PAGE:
• Tweaked Classics,
  • Nouveau Classique,
  • Classically Inspired Cocktails.

For those people who have a more rounded opinion on cocktails/ Mixed Drinks, with an understanding of the past, present, future:

  • Short Drinks
  • Long Drinks

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I don't understand the implied critique ("a more rounded opinion"), nor do I understand how a drink's measurable stature addresses the question Kent is asking here.

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A "more rounded opinion" as opposed to being obsessed with vermouth, bitters, and old recipes.

IMHO There is more to cocktails than the 19th century.

:rolleyes: It is meant to be taken light-heartedly, so do not be overly offended, dear boy.

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I hear people in the Boston area say craft cocktails, when implying the use of quality ingredients and traditional methods vs. the 'tini this or that.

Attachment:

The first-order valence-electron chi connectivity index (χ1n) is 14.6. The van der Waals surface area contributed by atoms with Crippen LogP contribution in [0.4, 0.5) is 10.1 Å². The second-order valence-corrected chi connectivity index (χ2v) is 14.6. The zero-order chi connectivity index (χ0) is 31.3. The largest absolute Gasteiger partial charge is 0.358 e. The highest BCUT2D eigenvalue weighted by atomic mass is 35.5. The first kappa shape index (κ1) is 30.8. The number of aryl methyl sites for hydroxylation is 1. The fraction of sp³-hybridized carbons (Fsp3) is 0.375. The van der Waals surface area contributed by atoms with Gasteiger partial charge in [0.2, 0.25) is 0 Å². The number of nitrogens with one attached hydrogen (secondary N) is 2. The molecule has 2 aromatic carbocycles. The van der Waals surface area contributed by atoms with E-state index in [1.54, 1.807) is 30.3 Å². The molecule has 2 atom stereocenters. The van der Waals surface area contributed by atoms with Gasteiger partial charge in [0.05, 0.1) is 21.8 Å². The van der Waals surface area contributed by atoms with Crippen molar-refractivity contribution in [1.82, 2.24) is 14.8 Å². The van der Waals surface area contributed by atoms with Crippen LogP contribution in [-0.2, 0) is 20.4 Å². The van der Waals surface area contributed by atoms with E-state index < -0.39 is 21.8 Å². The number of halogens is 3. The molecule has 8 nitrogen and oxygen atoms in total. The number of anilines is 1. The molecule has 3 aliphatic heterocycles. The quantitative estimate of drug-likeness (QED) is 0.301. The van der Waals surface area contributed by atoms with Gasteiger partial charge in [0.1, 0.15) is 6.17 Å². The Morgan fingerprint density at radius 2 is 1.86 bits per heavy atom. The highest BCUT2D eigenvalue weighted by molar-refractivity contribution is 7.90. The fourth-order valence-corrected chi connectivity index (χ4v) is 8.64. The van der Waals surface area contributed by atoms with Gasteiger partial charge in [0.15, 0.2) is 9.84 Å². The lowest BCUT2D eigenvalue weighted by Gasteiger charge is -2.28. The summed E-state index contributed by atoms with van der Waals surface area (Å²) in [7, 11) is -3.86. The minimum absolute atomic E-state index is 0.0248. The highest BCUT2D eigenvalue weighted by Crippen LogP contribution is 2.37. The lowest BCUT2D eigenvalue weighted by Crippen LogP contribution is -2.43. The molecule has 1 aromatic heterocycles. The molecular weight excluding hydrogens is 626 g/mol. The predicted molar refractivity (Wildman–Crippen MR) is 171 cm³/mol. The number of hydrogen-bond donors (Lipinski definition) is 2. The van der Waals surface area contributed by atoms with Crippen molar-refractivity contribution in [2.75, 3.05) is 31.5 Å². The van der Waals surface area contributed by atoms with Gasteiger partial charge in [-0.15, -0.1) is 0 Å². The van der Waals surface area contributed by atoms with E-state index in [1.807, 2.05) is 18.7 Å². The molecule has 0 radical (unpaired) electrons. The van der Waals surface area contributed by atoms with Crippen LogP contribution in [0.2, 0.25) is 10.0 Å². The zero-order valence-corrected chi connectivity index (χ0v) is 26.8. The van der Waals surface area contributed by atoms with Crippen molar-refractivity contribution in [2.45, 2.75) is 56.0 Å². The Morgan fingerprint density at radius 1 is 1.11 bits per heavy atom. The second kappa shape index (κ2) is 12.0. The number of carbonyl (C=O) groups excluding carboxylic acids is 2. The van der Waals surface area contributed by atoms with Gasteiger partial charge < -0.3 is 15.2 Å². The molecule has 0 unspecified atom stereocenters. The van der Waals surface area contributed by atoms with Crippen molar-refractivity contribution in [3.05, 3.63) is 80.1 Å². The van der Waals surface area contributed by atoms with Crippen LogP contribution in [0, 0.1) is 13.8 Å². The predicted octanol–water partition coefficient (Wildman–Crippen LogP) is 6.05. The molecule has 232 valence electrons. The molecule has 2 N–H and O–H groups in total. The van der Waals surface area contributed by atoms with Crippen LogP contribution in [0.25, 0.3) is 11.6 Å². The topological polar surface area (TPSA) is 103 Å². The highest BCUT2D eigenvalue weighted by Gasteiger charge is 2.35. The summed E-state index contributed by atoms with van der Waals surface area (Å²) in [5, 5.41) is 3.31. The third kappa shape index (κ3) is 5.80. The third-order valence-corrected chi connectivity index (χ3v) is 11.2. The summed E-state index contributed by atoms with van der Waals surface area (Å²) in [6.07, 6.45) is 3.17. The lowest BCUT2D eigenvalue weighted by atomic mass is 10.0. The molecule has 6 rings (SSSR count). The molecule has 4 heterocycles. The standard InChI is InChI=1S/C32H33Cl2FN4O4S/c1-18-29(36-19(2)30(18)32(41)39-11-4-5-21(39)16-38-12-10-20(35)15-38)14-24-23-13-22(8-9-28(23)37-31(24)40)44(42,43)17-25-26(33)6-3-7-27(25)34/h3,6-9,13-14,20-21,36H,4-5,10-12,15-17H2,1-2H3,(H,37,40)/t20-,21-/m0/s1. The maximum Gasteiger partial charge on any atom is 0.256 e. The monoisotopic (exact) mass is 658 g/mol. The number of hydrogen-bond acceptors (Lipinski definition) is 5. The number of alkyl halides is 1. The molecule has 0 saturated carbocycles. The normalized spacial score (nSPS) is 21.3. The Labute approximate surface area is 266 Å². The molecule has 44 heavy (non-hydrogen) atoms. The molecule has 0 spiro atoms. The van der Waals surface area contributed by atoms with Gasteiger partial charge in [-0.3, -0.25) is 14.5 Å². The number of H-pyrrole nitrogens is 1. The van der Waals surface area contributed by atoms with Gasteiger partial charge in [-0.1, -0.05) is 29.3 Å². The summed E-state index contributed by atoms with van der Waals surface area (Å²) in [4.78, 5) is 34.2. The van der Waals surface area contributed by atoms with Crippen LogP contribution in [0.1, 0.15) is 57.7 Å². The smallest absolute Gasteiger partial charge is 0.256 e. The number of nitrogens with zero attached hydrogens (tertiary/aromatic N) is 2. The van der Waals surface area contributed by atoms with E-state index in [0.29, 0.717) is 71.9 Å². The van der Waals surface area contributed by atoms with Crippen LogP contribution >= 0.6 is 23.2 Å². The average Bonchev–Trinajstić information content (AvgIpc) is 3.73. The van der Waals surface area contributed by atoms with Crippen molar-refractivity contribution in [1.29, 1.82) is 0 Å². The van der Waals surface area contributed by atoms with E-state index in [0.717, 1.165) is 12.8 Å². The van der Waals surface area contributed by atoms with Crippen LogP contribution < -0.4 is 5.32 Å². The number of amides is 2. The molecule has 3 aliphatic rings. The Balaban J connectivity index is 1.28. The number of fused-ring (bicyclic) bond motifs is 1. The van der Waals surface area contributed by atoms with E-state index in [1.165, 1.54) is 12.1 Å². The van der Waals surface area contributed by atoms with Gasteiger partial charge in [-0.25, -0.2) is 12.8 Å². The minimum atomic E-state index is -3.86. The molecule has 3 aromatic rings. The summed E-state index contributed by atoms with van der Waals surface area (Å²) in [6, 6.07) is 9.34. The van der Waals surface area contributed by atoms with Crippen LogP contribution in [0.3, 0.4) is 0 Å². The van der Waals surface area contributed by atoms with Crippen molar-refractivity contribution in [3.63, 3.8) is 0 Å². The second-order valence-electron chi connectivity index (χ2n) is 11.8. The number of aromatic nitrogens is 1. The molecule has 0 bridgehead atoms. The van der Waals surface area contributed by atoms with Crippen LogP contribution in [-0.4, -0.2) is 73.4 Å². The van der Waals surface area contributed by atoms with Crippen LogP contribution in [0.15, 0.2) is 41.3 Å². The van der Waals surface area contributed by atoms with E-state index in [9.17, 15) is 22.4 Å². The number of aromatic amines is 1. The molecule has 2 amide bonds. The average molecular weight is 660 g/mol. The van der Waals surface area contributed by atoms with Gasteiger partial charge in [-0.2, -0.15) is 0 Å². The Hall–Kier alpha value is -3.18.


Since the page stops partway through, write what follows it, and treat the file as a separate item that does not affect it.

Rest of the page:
Sean

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A "more rounded opinion" as opposed to being obsessed with vermouth, bitters, and old recipes.

IMHO There is more to cocktails than the 19th century.

:rolleyes: It is meant to be taken light-heartedly, so do not be overly offended, dear boy.

I'm not offended in the least, since none of the categories seem to apply to me. Or to anyone else I know. Or to the categories Kent is asking us to consider.

I hear people in the Boston area say craft cocktails, when implying the use of quality ingredients and traditional methods vs. the 'tini this or that.

That sounds like pretty good shorthand, and a big tent to boot.

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I do like craft cocktails. In meaning, it seems like it would be the same as gourmet cocktails, but I think craft is more apt here. Gourmet has a more food, and not booze orientation, and is rather overused.

My editor has suggested "nostalgic cocktails". What do you think?

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Dave is right. Unless you're going to be discussing White Russians and chablis with ice cubes, no one is still alive who would be nostalgic for the stuff you'll be describing. And, besides: ewww.